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Making Old Objects Valuable Again. The Cultural, Economic Challenges and Sustainability Opportunities of Antiques in the 21st Century

Project description

The role antiques play in informal cultural heritage

Antiques possess value as informal cultural heritage, yet cultural institutions and scholarly research often overlook them. The ERC-funded MOOVA project aims to highlight the potential of old objects, and ordinary antiques in particular, by delving into their cultural, perceived, and economic value. Employing theories, data, and methods from art history, economics, cognitive science, and marketing, MOOVA will explore the role of antique dealers in preserving this informal cultural heritage, the digital transformation of the antiques business, and the potential of antiques for sustainable consumption and local city branding. This interdisciplinary approach to the economics of antiques will lead to the development of models that aim to renew the relevance, meaning and utility of these objects in our present society.


What do old porcelain, wooden furniture, and silverware have in common? All of these antiques fall into the category of informal heritage. Regardless of their cultural significance, many of these objects remain on the margins, both in cultural institutions and scholarly research. As a result, the question of how antiques are safeguarded, valued, traded, perceived, and consumed remains largely underexplored. By studying the contemporary economy of antiques, MOOVA’s prime objective is to highlight the potential of these objects regarding the safeguarding and promotion of informal heritage, sustainable consumption, new business models for ageing sectors, and local city development. More specifically, MOOVA aims to: 1) demonstrate the patrimonial role of antique dealers as vital safe-guarders of informal heritage; 2-3) explore the market structures at play within the antiques trade, its economic impact, and the supply and demand for antiques in a digital economic context; 4) understand how antiques are perceived by younger generations (Gen Z); and 5) develop a theoretical and practical model for renewing the meaning and value of these complex objects. Through selected case studies (European decorative arts) and a multi-transversal approach (cross-markets, objects, countries), the project will combine theories, data, and methods from art history, cultural economics, cognitive science, and arts marketing to investigate this topic holistically. The first stage will consist in data collection and processing, using new databases of evidence drawn from primary and secondary sources (incl. interviews and sales results), while the second will be dedicated to the development of the reevaluation model. MOOVA's overreaching goal is to progress towards more advanced scholarship in art market studies by providing tools that better fit the idiosyncrasies of markets for complex cultural goods, and to address issues related to art education, audience renewal, and job opportunities.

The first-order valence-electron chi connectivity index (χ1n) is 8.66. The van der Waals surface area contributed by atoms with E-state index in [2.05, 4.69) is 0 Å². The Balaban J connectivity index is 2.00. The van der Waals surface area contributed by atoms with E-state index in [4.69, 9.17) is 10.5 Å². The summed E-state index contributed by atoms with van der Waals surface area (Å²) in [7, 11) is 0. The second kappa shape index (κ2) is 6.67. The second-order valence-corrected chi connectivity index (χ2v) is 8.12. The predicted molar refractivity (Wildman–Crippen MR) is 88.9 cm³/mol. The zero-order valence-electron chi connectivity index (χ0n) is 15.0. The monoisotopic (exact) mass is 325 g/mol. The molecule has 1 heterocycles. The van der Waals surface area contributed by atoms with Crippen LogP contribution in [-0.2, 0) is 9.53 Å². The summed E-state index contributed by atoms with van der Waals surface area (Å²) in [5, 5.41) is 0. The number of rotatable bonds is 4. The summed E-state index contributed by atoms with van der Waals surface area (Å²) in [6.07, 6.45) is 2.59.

Host institution

Net EU contribution
€ 1 493 339,00
1050 Bruxelles / Brussel

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Région de Bruxelles-Capitale/Brussels Hoofdstedelijk Gewest Région de Bruxelles-Capitale/ Brussels Hoofdstedelijk Gewest Arr. de Bruxelles-Capitale/Arr. Brussel-Hoofdstad
Activity type
Higher or Secondary Education Establishments
Total cost
€ 1 493 339,00

Beneficiaries (1)